But I also knew that if we were supposed to be parents - and I honestly felt called to that once we were engaged - that it would happen. I was under a lot of stress during our engagement, in my last semester of nursing school and then taking my first RN job working nights. It was probably the most stressful time of my life (which is saying something since later I lost our first baby), so I was hopeful that once I wasn't stressed anymore, I would start ovulating.
At our rehearsal dinner
So we got married and hoped for the best. I ended up quitting my job a month later, so we abstained for 3 weeks until our new health insurance kicked in. And lo and behold, we got pregnant the next month. 2 months after we married. Turns out I do ovulate sometimes. (Seriously, sometimes. Not every month.)

After losing Levi, my doctor told us not to get pregnant for 6 months. I got him to change it to 3 months. And since I had actually conceived Levi on day 41 and had no idea when I would ovulate again (this was before I was really in tune with my crazy fertility), we had to abstain for those 3 months. (And now you know why sex was so hard for us! We abstained for 4 months in our first year of marriage, and I was pregnant for 5 of the months that we actually did have sex.)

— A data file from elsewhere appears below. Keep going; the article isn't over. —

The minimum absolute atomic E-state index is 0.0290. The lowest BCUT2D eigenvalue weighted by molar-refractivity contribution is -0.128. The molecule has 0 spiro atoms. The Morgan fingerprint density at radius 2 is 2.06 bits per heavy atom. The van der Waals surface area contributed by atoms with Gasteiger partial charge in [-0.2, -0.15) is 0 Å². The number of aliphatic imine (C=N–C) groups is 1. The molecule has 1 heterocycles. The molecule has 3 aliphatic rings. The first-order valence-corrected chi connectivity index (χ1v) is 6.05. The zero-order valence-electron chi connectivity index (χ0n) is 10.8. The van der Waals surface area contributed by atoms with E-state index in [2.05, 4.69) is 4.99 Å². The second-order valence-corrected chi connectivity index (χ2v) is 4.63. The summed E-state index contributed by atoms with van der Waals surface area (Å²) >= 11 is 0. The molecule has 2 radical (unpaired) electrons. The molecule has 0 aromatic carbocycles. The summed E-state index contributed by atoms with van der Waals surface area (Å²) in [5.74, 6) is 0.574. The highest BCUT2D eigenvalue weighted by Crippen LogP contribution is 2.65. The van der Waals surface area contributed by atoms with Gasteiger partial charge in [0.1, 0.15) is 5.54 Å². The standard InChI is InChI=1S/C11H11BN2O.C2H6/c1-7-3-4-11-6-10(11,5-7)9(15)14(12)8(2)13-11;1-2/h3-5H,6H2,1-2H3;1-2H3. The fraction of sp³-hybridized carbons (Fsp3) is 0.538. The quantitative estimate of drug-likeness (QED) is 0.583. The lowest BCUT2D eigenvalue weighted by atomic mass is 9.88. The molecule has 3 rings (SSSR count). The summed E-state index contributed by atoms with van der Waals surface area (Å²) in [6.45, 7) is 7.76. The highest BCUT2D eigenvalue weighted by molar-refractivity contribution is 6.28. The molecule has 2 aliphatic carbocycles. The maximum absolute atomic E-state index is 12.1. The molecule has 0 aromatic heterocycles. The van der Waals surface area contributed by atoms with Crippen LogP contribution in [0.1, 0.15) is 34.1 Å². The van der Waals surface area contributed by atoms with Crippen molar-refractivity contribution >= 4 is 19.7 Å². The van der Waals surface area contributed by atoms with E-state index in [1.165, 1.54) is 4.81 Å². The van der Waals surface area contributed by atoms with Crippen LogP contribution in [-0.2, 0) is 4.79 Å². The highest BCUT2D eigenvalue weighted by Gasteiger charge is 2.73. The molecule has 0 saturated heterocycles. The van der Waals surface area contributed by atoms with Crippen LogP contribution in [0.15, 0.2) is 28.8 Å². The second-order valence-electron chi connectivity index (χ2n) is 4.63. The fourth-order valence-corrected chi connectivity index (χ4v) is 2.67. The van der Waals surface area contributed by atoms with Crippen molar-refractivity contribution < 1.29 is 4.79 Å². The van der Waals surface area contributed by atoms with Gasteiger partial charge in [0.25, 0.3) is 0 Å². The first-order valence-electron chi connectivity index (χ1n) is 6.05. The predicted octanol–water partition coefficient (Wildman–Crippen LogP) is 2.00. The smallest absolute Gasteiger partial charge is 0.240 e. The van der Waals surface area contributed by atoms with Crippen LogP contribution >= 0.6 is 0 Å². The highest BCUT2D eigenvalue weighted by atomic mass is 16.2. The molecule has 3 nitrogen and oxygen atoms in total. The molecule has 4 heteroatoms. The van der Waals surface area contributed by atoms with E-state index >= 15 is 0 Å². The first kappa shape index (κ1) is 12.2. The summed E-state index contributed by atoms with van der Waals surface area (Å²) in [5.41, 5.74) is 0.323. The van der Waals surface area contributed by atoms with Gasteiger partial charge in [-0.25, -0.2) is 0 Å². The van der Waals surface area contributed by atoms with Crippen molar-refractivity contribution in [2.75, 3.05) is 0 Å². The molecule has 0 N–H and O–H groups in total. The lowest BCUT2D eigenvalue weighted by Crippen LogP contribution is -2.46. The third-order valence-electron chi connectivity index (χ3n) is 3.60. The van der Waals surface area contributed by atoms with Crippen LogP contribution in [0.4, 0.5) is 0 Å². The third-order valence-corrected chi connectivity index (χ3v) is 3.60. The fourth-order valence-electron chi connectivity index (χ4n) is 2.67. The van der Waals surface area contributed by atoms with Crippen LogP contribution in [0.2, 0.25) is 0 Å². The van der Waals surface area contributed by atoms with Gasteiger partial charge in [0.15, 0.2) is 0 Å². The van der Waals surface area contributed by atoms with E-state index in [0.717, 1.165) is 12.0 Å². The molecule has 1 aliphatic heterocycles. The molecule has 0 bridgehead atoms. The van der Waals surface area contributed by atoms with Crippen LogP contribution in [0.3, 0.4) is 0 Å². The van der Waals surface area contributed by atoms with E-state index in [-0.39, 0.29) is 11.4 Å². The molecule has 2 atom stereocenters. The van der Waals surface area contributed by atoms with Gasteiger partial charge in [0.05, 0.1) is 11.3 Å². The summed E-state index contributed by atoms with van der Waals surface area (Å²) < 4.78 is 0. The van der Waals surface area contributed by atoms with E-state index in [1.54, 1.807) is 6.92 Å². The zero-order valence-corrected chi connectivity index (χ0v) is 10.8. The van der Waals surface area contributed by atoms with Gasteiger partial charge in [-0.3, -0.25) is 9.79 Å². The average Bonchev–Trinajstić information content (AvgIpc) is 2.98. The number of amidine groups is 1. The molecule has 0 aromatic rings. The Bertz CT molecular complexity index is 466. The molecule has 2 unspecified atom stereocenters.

Thus began the desperate trying-to-conceive period of our marriage. It lasted 18 months, during which I would chart for a few months, get frustrated and say TO HELL WITH IT, then realize I needed to know what was going on with my body in order to get pregnant, start charting again, get frustrated AGAIN. Etc etc. I tried Clomid a couple times but it literally made me crazy and actually seemed to not work for me, since my progesterone levels were too low.

Eventually I learned that I do ovulate on my own (when I'm not ridiculously stressed), but it just happens every 2-3 months. So I learned the take notice of the signs (mainly mucus, sorry for TMI) that signaled my crazy ovaries were actually deciding to pop out an egg.

So while I wasn't actually "charting" when we conceived Landon, I knew that I was ovulating and we took advantage.

After a crazy pregnancy with bedrest and whatnot, I had quite a few people ask if we would "be more careful" in the future when it came to having more babies. And the short answer to that is...no.

Come back in the next day or two for Part 2! Because I hate crazy long blog posts.

Update: Read Part 2 here.